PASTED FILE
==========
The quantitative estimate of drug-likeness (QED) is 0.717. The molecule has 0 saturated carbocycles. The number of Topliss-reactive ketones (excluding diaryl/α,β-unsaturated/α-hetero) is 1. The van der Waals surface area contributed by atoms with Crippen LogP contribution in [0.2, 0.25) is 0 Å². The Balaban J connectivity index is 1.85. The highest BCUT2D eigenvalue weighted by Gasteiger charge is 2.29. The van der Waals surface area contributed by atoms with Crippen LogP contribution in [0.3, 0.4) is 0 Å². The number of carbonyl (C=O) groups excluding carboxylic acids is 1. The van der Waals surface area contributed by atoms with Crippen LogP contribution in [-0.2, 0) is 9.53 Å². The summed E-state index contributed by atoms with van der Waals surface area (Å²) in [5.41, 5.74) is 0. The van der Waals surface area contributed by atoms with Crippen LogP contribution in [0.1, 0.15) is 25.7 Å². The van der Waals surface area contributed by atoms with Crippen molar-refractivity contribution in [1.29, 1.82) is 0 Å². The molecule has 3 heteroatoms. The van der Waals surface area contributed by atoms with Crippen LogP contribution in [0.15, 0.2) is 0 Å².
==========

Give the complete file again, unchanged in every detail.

The quantitative estimate of drug-likeness (QED) is 0.717. The molecule has 0 saturated carbocycles. The number of Topliss-reactive ketones (excluding diaryl/α,β-unsaturated/α-hetero) is 1. The van der Waals surface area contributed by atoms with Crippen LogP contribution in [0.2, 0.25) is 0 Å². The Balaban J connectivity index is 1.85. The highest BCUT2D eigenvalue weighted by Gasteiger charge is 2.29. The van der Waals surface area contributed by atoms with Crippen LogP contribution in [0.3, 0.4) is 0 Å². The number of carbonyl (C=O) groups excluding carboxylic acids is 1. The van der Waals surface area contributed by atoms with Crippen LogP contribution in [-0.2, 0) is 9.53 Å². The summed E-state index contributed by atoms with van der Waals surface area (Å²) in [5.41, 5.74) is 0. The van der Waals surface area contributed by atoms with Crippen LogP contribution in [0.1, 0.15) is 25.7 Å². The van der Waals surface area contributed by atoms with Crippen molar-refractivity contribution in [1.29, 1.82) is 0 Å². The molecule has 3 heteroatoms. The van der Waals surface area contributed by atoms with Crippen LogP contribution in [0.15, 0.2) is 0 Å².